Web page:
Although as an engineer Hoover was certainly familiar with large erections, it is not known whether or not he possessed one. As a devout Quaker and a devoted husband, it is doubtful that anyone other than Hoover's wife, Lou Henry, was ever in a position to judge. However, his failure to act when confronted with a collapsing economy, and his brazen order for the Army to descend upon starving protestors camped in a Washington "Hooverville," certainly indicates that he had large testicles, if not a large penis.
Buchanan was one of the nation's 3.6 gay presidents (assuming the presidents reflect the general population, which has been estimated to be ten percent homosexual or bisexual), and therefore was probably large. Doubters of this assertion may wish to study a scholarly 1999 article in "Archives of Sexual Behavior," which demonstrates that gay men do, for the most part, boast more impressive endowments than their heterosexual counterparts. There is no reason to assume that Buchanan, a bachelor dubbed "Aunt Fancy" by his detractors, would be an exception to this finding.
As for the other 2.6? Undoubtedly, Chester A. Arthur, generally regarded as a "below-average" president, was among them. "Elegant Arthur," as he was widely known, had a penchant for wearing fur stoles and is said to have owned eighty pairs of trousers.
The New Yorker, who was vice president under James A. Garfield, ascended to the presidency after Garfield's assassination. Then, no sooner had the martyred president been laid to rest than his flamboyant successor ordered a massive White House redecoration project, which he gleefully supervised. Within months, the People's House was filled with wagonloads of colorful Tiffany lamps, dainty fainting sofas and frilly rugs.
Also likely to have been bisexual, if not homosexual, was Woodrow Wilson, an Ivy League professor who allowed his wife, Edith, to wrest control of the nation away from him as he sulked in bed, complaining of a stroke. Also suspect was Van Buren, a perfumed aristocrat who spent hours daily grooming his elaborate facial hair. Supporters of Van Buren's re-election opponent, William Henry Harrison, delighted in chanting that their homespun candidate "wears no ruffled shirt-wirt-wirt, but Matt he has the golden plate, and he's a little squirt-wirt-wirt."
Our current president, George W. Bush, most likely fills the remaining fractionally gay slot. It is said that young George engaged in sodomy as part of his initiation into Yale's Skull & Bones Society. Still, any frat boy worth his pin knows there is a difference between ongoing anal sex with a "boyfriend" and an isolated, good-natured "ass-ramming" mandated by upperclassmen during pledge week. That Bush sports an impressive weapon of mass destruction is apparent from the flight-suit bulge he displayed during his now infamous "Mission Accomplished" speech aboard an aircraft carrier.
As for Lincoln, despite his apperance in my abortive attempt at historically based gay pornography, I do not accept the assertion that he was gay. First, many straight-as-an-arrow men shared beds in the 19th century with no stigma attached to the practice. Second, Lincoln dressed in a disheveled manner and was far too heedless of his appearance to have been homosexual.
So, of the gay and near-gay presidents, history has been kind only to Wilson. Bush, of course, is still in office, but short of a miracle occurring prior to his exit from the interantional stage, it appears unlikely that he will improve the success rate of the other in-the-closet commanders in chief.
James Madison, a mediocre president, was also most likely poorly equipped. The smallest chief executive, Madison stood five-foot-four and weighed barely one-hundred pounds. That in itself is not necessarily damning, but the paltry president's spouse, the busty and lusty Dolly Madison, often referred to "my little husband" -- a term of endearment that few men wish to hear. Picking up on this humiliating theme, Madison's political opponents taunted him as being "a shriveled little apple-john." Were they referring to the man, or to his penis? Dolly, who allegedly sought satisfaction in the arms of other men, certainly knew the truth.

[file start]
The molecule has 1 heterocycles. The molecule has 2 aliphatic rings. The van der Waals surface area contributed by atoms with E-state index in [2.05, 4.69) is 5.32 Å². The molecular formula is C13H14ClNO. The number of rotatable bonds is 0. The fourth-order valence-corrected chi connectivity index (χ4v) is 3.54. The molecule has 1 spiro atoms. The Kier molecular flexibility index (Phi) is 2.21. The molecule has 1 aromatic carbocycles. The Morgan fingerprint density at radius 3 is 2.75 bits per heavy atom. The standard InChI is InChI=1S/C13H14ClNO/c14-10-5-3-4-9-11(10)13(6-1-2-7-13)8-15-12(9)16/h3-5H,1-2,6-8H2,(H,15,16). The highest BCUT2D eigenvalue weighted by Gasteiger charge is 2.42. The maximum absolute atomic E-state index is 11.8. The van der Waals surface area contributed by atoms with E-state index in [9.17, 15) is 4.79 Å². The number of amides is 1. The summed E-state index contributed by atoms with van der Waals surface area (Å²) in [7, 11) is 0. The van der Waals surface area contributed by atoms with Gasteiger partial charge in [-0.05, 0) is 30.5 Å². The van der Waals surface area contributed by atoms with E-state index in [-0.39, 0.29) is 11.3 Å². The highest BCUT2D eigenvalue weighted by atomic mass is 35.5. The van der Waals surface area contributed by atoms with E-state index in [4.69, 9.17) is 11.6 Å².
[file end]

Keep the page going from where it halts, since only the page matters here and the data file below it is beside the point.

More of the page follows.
As for Pierce, his penis, like his presidency, is largely forgotten. However, we can assume with some degree of certainty that Handsome Frank's manhood was shriveled and atrophied from lack of use. His wife, Jane, was an invalid as a result of chronic melancholy and an array of real or imagined physical ailments. And Pierce, a prodigious drinker, likely was impotent as a result of alcohol abuse.
Although vice-presidents are at risk for falling into even darker obscurity, our two most recent have ensured their legacies with a pair of memorable photographs. During the 2000 presidential race, Al Gore appeared on the cover of Rolling Stone in the guise of a rugged outdoorsman. The informal pose was clearly intended to make the man who invented the Internet and inspired "Love Story" appear more relaxed, but instead showcased a noticeable stiffness in his khaki britches. Ironically, it appeared that Gore dressed to the right.
And a casual candid captured a surprising side of current V.P. "Dick" Cheney. Grinning in typical clench-jawed fashion, the former Halliburton CEO sported an impressive, knee-grazing erection, shown in startling bass relief against his polyester dress pants. No wonder Cheney has circulatory problems; it appears that his penis requires a separate blood supply.
The only presidential penises about which we have firsthand accounts belong to three middle-of-the-roaders: Lyndon Johnson, Bill Clinton and John F. Kennedy.
Johnson, who was notoriously huge, affectionaltely called his johnson "Jumbo." He enjoyed revealing Jumbo to started onlookers, and once, when asked by a reporter to explain why he was escalating the war in Vietnam, unfurled his donkeyesque member from his pants, shook it violently,and declared, "This is the reason!"
Clinton's manhood was described in the Paula Jones affidavit as "about five inches long and curved to the left." Of course, Jones may have been shortchanging Bill's willy out of spite; Monica Lewinsky later referred to Clinton's member as "about average," much like his tenure in office.
In a letter to a friend, Kennedy wrote about his organ after being circumcised while in college. And while the future president doesn't refer to his newly-clipped penis's size, he did later use it to good effect with Marilyn Monroe. If Monroe had complaints, she took them to her grave.
Clearly, the 2008 race between Barack Obama and John McCain offers many striking contrasts, not the least of which is penis size. While McCain, who managed to attract a beautiful and wealthy younger woman as his spouse, is obviously no slouch genitally, it is Obama, with his African ancestry, who dominates this particular debate.
But is that reason enough to cast a ballot for him? Admitedly, the evidence is murky and further research -- hard evidence, if you will -- is required. Yet I believe that enough circumstantial evidence exists that checking for tell-tale bulges would be prudent before making a final determination.